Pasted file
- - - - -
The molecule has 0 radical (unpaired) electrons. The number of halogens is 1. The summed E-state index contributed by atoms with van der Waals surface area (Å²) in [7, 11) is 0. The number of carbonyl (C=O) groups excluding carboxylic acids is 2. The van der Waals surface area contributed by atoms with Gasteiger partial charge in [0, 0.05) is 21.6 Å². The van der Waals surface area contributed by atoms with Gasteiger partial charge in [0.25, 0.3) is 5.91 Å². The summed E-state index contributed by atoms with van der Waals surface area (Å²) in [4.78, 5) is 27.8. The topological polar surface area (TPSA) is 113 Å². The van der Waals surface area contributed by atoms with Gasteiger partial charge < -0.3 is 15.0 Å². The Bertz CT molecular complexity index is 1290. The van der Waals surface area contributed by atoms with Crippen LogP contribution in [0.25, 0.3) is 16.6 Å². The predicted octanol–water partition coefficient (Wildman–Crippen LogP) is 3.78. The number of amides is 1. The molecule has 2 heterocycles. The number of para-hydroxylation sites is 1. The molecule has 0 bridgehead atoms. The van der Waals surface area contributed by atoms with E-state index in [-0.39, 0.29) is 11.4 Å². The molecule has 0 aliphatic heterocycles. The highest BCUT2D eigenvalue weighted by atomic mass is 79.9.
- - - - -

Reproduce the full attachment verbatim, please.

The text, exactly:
The molecule has 0 radical (unpaired) electrons. The number of halogens is 1. The summed E-state index contributed by atoms with van der Waals surface area (Å²) in [7, 11) is 0. The number of carbonyl (C=O) groups excluding carboxylic acids is 2. The van der Waals surface area contributed by atoms with Gasteiger partial charge in [0, 0.05) is 21.6 Å². The van der Waals surface area contributed by atoms with Gasteiger partial charge in [0.25, 0.3) is 5.91 Å². The summed E-state index contributed by atoms with van der Waals surface area (Å²) in [4.78, 5) is 27.8. The topological polar surface area (TPSA) is 113 Å². The van der Waals surface area contributed by atoms with Gasteiger partial charge < -0.3 is 15.0 Å². The Bertz CT molecular complexity index is 1290. The van der Waals surface area contributed by atoms with Crippen LogP contribution in [0.25, 0.3) is 16.6 Å². The predicted octanol–water partition coefficient (Wildman–Crippen LogP) is 3.78. The number of amides is 1. The molecule has 2 heterocycles. The number of para-hydroxylation sites is 1. The molecule has 0 bridgehead atoms. The van der Waals surface area contributed by atoms with E-state index in [-0.39, 0.29) is 11.4 Å². The molecule has 0 aliphatic heterocycles. The highest BCUT2D eigenvalue weighted by atomic mass is 79.9.